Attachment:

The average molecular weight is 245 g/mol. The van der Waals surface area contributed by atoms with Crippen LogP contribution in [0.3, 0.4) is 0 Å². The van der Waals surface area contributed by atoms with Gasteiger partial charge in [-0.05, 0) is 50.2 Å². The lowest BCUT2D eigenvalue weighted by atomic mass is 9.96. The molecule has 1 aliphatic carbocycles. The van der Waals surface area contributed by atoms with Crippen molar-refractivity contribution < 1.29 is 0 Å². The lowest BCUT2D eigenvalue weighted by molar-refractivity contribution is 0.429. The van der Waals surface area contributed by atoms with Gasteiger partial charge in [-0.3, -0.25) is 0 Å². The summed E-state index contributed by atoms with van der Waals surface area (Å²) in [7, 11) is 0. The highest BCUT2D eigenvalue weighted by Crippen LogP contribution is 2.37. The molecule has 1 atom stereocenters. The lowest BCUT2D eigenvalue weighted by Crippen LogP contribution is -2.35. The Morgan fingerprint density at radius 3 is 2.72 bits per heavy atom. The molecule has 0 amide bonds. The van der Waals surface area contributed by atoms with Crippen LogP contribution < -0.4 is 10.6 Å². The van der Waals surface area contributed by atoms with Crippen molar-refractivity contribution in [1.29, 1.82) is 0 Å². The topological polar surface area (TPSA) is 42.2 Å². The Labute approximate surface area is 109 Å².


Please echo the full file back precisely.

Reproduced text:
The average molecular weight is 245 g/mol. The van der Waals surface area contributed by atoms with Crippen LogP contribution in [0.3, 0.4) is 0 Å². The van der Waals surface area contributed by atoms with Gasteiger partial charge in [-0.05, 0) is 50.2 Å². The lowest BCUT2D eigenvalue weighted by atomic mass is 9.96. The molecule has 1 aliphatic carbocycles. The van der Waals surface area contributed by atoms with Crippen molar-refractivity contribution < 1.29 is 0 Å². The lowest BCUT2D eigenvalue weighted by molar-refractivity contribution is 0.429. The van der Waals surface area contributed by atoms with Gasteiger partial charge in [-0.3, -0.25) is 0 Å². The summed E-state index contributed by atoms with van der Waals surface area (Å²) in [7, 11) is 0. The highest BCUT2D eigenvalue weighted by Crippen LogP contribution is 2.37. The molecule has 1 atom stereocenters. The lowest BCUT2D eigenvalue weighted by Crippen LogP contribution is -2.35. The Morgan fingerprint density at radius 3 is 2.72 bits per heavy atom. The molecule has 0 amide bonds. The van der Waals surface area contributed by atoms with Crippen LogP contribution < -0.4 is 10.6 Å². The van der Waals surface area contributed by atoms with Crippen molar-refractivity contribution in [1.29, 1.82) is 0 Å². The topological polar surface area (TPSA) is 42.2 Å². The Labute approximate surface area is 109 Å².